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Interesting post IMO. I have never wired an in ground pool but I now realize the last two above ground pools that i wired may have been done wrong. Both were smaller pools with plug in units so i ran 12-2 UF in conduit to a 4"X4" PT post with an outdoor box/recepticle that was GFCI breaker protected. I installed the "bubble" cover on the outdoor box for least amount of water intrusion when the pool was plugged in. My inspector has never had an issue when i installed this type of power source in someones yard but i never had him inspect one for a pool. I will be giving him a call now as i am curious of what he will say.
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Old 03-21-2010, 10:38 AM   #12
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Both were smaller pools with plug in units so i ran 12-2 UF in conduit to a 4"X4" PT post with an outdoor box/recepticle that was GFCI breaker protected. I installed the "bubble" cover on the outdoor box for least amount of water intrusion when the pool was plugged in. My inspector has never had an issue when i installed this type of power source in someones yard but i never had him inspect one for a pool.
It would not be the first time an inspector didn't know the codes.

I know there are not a lot of pools in the Adirondacks so it is not unheard of that inspectors are not up on pool codes, but UF ran to a pool motor is a pretty obvious violation.
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Old 03-21-2010, 10:44 AM   #13
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Quote:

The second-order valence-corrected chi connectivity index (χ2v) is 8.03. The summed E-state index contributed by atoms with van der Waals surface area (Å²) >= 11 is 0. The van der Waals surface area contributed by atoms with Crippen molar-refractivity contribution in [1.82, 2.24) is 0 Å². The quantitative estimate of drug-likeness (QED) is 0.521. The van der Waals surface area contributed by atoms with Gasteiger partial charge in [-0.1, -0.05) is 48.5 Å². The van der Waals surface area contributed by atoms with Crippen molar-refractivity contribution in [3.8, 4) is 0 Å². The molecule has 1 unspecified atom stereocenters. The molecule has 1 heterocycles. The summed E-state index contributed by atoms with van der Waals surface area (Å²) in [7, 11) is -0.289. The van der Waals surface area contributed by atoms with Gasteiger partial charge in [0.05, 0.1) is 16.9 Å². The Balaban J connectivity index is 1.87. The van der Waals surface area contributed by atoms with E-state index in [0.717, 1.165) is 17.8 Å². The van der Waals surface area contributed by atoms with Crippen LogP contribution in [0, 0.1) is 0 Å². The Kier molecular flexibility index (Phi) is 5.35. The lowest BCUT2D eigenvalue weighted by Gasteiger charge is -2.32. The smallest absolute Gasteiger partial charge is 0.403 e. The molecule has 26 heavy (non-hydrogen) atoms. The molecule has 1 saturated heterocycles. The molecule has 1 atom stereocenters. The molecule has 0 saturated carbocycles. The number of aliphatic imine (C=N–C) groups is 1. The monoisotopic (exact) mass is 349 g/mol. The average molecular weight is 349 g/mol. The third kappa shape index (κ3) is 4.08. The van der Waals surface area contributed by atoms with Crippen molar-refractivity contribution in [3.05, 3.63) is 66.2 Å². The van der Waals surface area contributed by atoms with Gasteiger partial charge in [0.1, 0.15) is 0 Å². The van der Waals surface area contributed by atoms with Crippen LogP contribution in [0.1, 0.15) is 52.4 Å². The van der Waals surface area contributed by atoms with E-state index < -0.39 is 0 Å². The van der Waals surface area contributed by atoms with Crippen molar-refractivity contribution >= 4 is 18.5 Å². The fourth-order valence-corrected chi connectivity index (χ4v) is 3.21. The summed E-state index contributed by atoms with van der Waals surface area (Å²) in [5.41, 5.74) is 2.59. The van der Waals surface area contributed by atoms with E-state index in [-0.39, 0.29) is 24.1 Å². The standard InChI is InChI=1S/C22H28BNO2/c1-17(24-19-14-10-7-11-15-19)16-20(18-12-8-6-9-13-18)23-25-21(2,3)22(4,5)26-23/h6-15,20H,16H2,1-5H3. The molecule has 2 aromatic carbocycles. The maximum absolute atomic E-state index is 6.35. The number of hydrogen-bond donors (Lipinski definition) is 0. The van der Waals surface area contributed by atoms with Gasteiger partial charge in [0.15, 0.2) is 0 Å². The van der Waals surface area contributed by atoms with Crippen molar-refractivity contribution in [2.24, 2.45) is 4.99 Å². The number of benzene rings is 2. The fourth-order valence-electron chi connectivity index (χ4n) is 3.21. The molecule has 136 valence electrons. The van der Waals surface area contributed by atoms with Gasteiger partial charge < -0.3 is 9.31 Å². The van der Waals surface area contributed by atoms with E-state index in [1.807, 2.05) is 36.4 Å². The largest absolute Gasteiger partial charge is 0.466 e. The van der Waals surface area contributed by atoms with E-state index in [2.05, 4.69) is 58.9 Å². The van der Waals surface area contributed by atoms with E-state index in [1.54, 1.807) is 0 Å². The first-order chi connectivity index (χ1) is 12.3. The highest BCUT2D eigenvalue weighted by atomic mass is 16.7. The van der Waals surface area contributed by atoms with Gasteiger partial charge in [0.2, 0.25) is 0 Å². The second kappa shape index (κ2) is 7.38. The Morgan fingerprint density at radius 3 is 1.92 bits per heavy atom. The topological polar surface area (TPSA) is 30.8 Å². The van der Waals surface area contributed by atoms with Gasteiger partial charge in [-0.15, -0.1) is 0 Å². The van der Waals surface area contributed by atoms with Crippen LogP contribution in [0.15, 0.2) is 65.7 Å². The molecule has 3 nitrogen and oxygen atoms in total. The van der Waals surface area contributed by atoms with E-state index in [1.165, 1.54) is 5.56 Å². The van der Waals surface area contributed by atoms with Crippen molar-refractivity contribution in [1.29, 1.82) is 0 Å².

Originally Posted by manchestersparky View Post
Article 680.21 (A) & (B) covers this;

The use of UF cable for an above ground pool will depend on 2 things. If the pump is double insulated AND not tied to the equipotential bond then uf is ok. If the pump is double insulated AND tied to the equipotential bond OR the pump is NOT double insulated then the use of UF is not OK.
Either way any chapter 3 wiring method may be used on the interior of a dwelling. Where run in a cable assembly, the equipment grounding conductor is allowed to be uninsulated as long as it is enclosed by the outer sheath of the cable assembly.

Here is a link to a download from Mike Holt that covers Article 680.
Worth the ink to print it out as a reference.

http://www.mikeholt.com/newsletters....y&letterID=802

That's interesting. But wiring underground with UF is just not a good idea. That wire is going to fail at some point - wether it be 10, 15, or 20 years from now - it will fail. With PVC conduit that is less likely to happen and if the wires do fail pulling new ones shouldn't be an issue.
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Old 03-21-2010, 11:22 AM   #14
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It would not be the first time an inspector didn't know the codes.

I know there are not a lot of pools in the Adirondacks so it is not unheard of that inspectors are not up on pool codes, but UF ran to a pool motor is a pretty obvious violation.